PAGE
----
Sam Spicer is an illustrator on Pop My Mind who creates bold, expressive paintings using ink.
In Autumn 2017 Sam won the call-out Let’s Talk on Pop My Mind with her submission From a Stone. The opportunity was curated by Roseanne Ganley, another member of the PMM community, in order to open up conversations about mental health through creativity and self-expression, with the prize of a Healthy Minds Counselling session.
Several months on, we talked to Sam about her experience and how creativity links with mental health in her work and beyond.
What inspired you to create the piece based on the open theme Let’s Talk by Roseanne?
Sam: When the theme was posted I was struggling a lot with wrist pain and RSI symptoms, and it
was generating a lot of anger and frustration since I’d recently made the move to work on art
full-time. The pain restricted how much I could work some days, so I was struggling with
feeling like I wasn’t making the most of my time, and with an overflow of inspiration and
artistic energy that I couldn’t get out. So my initial inspiration was from that overwhelming
frustration at myself.
Creating work is obviously very important to you. How do you think being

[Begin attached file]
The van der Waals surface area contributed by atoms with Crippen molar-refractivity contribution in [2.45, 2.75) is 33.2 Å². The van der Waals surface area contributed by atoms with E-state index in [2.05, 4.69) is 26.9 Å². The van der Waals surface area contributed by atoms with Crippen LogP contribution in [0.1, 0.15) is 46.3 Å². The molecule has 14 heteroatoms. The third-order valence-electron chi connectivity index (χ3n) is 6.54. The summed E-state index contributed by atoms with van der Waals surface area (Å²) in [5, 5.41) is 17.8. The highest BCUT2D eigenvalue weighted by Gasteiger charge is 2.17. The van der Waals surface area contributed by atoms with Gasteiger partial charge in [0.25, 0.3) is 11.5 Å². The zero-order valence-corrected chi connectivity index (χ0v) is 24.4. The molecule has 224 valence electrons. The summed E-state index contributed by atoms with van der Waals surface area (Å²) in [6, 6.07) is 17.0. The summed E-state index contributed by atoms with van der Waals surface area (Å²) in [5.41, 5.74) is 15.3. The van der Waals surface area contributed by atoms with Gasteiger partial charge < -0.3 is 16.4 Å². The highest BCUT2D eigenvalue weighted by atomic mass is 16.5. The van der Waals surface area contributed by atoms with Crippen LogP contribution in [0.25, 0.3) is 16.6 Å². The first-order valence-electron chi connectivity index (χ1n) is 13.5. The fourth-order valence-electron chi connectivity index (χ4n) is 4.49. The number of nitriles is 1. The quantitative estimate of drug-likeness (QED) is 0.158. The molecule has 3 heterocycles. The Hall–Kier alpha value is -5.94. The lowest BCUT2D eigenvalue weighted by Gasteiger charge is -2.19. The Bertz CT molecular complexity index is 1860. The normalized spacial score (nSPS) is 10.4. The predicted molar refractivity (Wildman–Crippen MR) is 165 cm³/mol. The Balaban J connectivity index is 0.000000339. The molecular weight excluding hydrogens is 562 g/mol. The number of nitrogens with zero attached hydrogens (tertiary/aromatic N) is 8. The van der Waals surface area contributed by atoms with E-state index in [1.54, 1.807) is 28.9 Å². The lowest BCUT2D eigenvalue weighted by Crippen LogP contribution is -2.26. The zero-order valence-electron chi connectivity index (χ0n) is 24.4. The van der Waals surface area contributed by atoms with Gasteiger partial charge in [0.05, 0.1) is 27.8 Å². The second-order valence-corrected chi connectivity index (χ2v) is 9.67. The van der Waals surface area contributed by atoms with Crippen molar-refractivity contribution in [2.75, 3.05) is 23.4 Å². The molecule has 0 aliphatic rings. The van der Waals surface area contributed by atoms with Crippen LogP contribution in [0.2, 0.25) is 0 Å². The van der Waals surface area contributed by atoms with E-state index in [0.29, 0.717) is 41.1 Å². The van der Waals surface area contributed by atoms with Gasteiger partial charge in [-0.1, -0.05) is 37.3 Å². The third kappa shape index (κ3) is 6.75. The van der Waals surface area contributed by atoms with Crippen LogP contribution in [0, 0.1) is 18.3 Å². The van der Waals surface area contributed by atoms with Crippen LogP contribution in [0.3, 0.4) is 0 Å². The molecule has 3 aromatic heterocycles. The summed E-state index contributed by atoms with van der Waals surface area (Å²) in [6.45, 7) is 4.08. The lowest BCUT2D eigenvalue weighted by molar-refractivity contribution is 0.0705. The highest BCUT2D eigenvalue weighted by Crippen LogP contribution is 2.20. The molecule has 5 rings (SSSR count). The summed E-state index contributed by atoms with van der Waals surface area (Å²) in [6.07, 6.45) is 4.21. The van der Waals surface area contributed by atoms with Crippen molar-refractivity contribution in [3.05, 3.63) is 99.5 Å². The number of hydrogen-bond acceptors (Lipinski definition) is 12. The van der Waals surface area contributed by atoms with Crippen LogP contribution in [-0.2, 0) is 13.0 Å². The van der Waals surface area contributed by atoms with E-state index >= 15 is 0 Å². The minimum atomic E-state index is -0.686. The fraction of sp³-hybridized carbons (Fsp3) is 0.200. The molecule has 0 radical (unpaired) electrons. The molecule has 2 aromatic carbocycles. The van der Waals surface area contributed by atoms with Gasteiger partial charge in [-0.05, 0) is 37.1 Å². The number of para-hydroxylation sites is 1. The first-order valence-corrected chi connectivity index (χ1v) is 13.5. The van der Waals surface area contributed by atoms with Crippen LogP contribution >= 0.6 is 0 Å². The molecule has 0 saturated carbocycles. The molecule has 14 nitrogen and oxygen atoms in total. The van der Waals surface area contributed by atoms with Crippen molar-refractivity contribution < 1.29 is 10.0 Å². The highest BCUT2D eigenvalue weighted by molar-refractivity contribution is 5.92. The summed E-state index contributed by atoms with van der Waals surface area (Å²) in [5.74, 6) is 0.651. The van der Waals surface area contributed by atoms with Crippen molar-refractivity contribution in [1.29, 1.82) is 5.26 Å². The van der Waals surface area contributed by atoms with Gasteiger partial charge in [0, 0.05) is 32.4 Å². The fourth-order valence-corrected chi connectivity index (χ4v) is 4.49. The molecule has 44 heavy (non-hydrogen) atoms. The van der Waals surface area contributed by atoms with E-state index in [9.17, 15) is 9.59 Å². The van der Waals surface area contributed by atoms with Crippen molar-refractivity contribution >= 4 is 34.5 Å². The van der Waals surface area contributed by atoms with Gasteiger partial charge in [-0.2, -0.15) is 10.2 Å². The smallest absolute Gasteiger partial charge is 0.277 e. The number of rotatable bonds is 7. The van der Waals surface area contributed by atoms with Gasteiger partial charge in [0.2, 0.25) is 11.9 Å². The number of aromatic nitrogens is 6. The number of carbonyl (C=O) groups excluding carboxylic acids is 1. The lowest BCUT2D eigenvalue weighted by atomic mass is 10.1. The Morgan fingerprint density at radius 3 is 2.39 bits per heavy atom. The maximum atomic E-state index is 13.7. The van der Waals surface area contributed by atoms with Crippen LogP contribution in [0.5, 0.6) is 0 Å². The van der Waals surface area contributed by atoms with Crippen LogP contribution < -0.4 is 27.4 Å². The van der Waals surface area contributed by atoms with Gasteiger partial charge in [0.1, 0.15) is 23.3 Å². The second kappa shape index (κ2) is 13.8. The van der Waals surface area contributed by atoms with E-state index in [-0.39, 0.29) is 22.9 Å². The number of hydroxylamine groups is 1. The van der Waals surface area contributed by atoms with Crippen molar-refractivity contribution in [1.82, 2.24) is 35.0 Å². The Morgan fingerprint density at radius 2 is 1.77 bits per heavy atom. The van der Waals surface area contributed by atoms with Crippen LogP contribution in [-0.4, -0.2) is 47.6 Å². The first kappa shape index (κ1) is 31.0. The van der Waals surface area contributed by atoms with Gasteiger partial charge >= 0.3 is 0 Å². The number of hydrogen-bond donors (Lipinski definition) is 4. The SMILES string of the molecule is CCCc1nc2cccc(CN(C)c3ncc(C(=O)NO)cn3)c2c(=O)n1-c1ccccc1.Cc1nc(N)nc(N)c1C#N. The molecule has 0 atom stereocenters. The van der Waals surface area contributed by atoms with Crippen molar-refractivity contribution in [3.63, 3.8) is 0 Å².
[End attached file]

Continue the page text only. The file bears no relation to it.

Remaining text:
able to be artistic helps you in your life?
It’s the biggest outlet for my busy mind. My brain seems to generate a lot of ideas (not all of
them good!) and being able to create something from them is kind of like letting off a
pressure valve. It’s something I really notice when I can’t make art – not having the outlet
has me feeling very restless and directionless.
Do you think it’s important for people to create spaces to talk about mental health,
such as in the Let’s Talk opportunity?
Having the space to talk about mental health is vital. Talking about things that feel wrong or
off in your head is a very vulnerable thing to do, so having a space deliberately made to
explore those feelings can be so helpful. Particularly in artistic spaces, which lend
themselves, I feel, to more expressiveness and openness. I think a lot of people end up
neglecting mental health because it’s kind of a taboo thing to discuss. The more we talk
about and express ideas about mental health, the better off I think we’ll all be.
Why did you decide to continue with Healthy Minds Counselling after your first free session?
I felt that I connected well with the counsellor, and after the hour was up, I realised I wanted
to keep talking about and working on the things we discussed. Talking with her helped me
realise that it would be good to have someone to talk about things that I didn’t feel able to
talk to other people in my life about.
“The more we talk about and express ideas about mental health, the better off I think we’ll all be.”
Your work often relates to human emotions, such as in Human Confusion and The
Fragile Tower. Why do you like to explore this subject in your pieces?
Because my work tends towards the abstract, I like trying to express other abstract concepts